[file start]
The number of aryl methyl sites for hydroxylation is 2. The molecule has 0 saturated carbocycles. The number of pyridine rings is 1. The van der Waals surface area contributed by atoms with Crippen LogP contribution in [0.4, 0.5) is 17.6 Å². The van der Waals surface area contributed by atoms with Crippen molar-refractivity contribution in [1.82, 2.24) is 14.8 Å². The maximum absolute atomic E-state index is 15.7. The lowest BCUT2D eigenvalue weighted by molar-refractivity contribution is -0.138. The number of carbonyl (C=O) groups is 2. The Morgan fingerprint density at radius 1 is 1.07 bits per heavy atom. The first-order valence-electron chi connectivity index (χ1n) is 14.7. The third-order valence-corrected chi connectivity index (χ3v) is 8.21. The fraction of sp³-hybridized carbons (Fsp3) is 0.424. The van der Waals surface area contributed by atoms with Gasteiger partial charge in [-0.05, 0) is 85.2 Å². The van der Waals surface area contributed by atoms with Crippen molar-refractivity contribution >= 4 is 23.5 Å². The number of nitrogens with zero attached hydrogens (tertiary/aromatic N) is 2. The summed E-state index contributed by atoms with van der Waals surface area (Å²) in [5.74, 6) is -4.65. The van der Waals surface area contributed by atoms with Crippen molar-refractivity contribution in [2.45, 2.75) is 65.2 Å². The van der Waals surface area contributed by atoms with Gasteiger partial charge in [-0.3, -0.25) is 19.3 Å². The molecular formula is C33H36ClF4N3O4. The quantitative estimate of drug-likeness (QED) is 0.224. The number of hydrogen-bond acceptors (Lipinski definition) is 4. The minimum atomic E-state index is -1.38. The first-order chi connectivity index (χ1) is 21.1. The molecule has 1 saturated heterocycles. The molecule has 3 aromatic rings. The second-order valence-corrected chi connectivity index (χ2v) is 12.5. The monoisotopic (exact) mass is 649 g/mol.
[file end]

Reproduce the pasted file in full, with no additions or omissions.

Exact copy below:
The number of aryl methyl sites for hydroxylation is 2. The molecule has 0 saturated carbocycles. The number of pyridine rings is 1. The van der Waals surface area contributed by atoms with Crippen LogP contribution in [0.4, 0.5) is 17.6 Å². The van der Waals surface area contributed by atoms with Crippen molar-refractivity contribution in [1.82, 2.24) is 14.8 Å². The maximum absolute atomic E-state index is 15.7. The lowest BCUT2D eigenvalue weighted by molar-refractivity contribution is -0.138. The number of carbonyl (C=O) groups is 2. The Morgan fingerprint density at radius 1 is 1.07 bits per heavy atom. The first-order valence-electron chi connectivity index (χ1n) is 14.7. The third-order valence-corrected chi connectivity index (χ3v) is 8.21. The fraction of sp³-hybridized carbons (Fsp3) is 0.424. The van der Waals surface area contributed by atoms with Gasteiger partial charge in [-0.05, 0) is 85.2 Å². The van der Waals surface area contributed by atoms with Crippen molar-refractivity contribution >= 4 is 23.5 Å². The number of nitrogens with zero attached hydrogens (tertiary/aromatic N) is 2. The summed E-state index contributed by atoms with van der Waals surface area (Å²) in [5.74, 6) is -4.65. The van der Waals surface area contributed by atoms with Crippen molar-refractivity contribution in [2.45, 2.75) is 65.2 Å². The van der Waals surface area contributed by atoms with Gasteiger partial charge in [-0.3, -0.25) is 19.3 Å². The molecular formula is C33H36ClF4N3O4. The quantitative estimate of drug-likeness (QED) is 0.224. The number of hydrogen-bond acceptors (Lipinski definition) is 4. The minimum atomic E-state index is -1.38. The first-order chi connectivity index (χ1) is 21.1. The molecule has 1 saturated heterocycles. The molecule has 3 aromatic rings. The second-order valence-corrected chi connectivity index (χ2v) is 12.5. The monoisotopic (exact) mass is 649 g/mol.